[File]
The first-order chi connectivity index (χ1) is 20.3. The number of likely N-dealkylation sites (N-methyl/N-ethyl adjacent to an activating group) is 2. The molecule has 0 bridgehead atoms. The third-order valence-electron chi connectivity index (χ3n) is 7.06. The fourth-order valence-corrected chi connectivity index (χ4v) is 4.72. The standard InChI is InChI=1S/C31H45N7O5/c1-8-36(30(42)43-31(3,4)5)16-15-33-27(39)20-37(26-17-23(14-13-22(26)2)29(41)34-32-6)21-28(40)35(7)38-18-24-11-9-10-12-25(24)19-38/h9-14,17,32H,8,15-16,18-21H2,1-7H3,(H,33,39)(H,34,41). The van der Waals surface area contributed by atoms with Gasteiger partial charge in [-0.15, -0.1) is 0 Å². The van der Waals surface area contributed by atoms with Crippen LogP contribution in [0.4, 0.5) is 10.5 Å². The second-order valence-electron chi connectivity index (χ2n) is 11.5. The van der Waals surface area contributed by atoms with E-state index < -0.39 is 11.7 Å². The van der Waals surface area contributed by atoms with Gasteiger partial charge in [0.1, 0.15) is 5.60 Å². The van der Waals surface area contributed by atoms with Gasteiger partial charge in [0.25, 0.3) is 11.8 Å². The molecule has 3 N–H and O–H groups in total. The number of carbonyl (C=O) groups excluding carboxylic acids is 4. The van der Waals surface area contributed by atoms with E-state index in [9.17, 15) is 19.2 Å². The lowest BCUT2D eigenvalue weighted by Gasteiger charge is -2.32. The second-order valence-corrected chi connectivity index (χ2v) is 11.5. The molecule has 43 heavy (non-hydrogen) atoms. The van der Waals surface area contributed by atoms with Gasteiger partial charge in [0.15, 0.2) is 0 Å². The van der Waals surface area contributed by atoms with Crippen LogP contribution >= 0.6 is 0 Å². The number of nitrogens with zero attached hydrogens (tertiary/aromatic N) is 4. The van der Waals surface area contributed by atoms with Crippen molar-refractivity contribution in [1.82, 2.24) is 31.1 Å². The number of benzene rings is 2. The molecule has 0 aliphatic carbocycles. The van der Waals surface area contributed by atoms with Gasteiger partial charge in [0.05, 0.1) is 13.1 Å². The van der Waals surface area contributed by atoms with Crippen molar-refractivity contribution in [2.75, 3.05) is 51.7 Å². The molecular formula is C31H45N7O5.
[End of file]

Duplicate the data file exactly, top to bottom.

The first-order chi connectivity index (χ1) is 20.3. The number of likely N-dealkylation sites (N-methyl/N-ethyl adjacent to an activating group) is 2. The molecule has 0 bridgehead atoms. The third-order valence-electron chi connectivity index (χ3n) is 7.06. The fourth-order valence-corrected chi connectivity index (χ4v) is 4.72. The standard InChI is InChI=1S/C31H45N7O5/c1-8-36(30(42)43-31(3,4)5)16-15-33-27(39)20-37(26-17-23(14-13-22(26)2)29(41)34-32-6)21-28(40)35(7)38-18-24-11-9-10-12-25(24)19-38/h9-14,17,32H,8,15-16,18-21H2,1-7H3,(H,33,39)(H,34,41). The van der Waals surface area contributed by atoms with Gasteiger partial charge in [-0.15, -0.1) is 0 Å². The van der Waals surface area contributed by atoms with Crippen LogP contribution in [0.4, 0.5) is 10.5 Å². The second-order valence-electron chi connectivity index (χ2n) is 11.5. The van der Waals surface area contributed by atoms with E-state index < -0.39 is 11.7 Å². The van der Waals surface area contributed by atoms with Gasteiger partial charge in [0.1, 0.15) is 5.60 Å². The van der Waals surface area contributed by atoms with Gasteiger partial charge in [0.25, 0.3) is 11.8 Å². The molecule has 3 N–H and O–H groups in total. The number of carbonyl (C=O) groups excluding carboxylic acids is 4. The van der Waals surface area contributed by atoms with E-state index in [9.17, 15) is 19.2 Å². The lowest BCUT2D eigenvalue weighted by Gasteiger charge is -2.32. The second-order valence-corrected chi connectivity index (χ2v) is 11.5. The molecule has 43 heavy (non-hydrogen) atoms. The van der Waals surface area contributed by atoms with Gasteiger partial charge in [0.15, 0.2) is 0 Å². The van der Waals surface area contributed by atoms with Crippen LogP contribution >= 0.6 is 0 Å². The number of nitrogens with zero attached hydrogens (tertiary/aromatic N) is 4. The van der Waals surface area contributed by atoms with Crippen molar-refractivity contribution in [1.82, 2.24) is 31.1 Å². The number of benzene rings is 2. The molecule has 0 aliphatic carbocycles. The van der Waals surface area contributed by atoms with Gasteiger partial charge in [0.05, 0.1) is 13.1 Å². The van der Waals surface area contributed by atoms with Crippen molar-refractivity contribution in [2.75, 3.05) is 51.7 Å². The molecular formula is C31H45N7O5.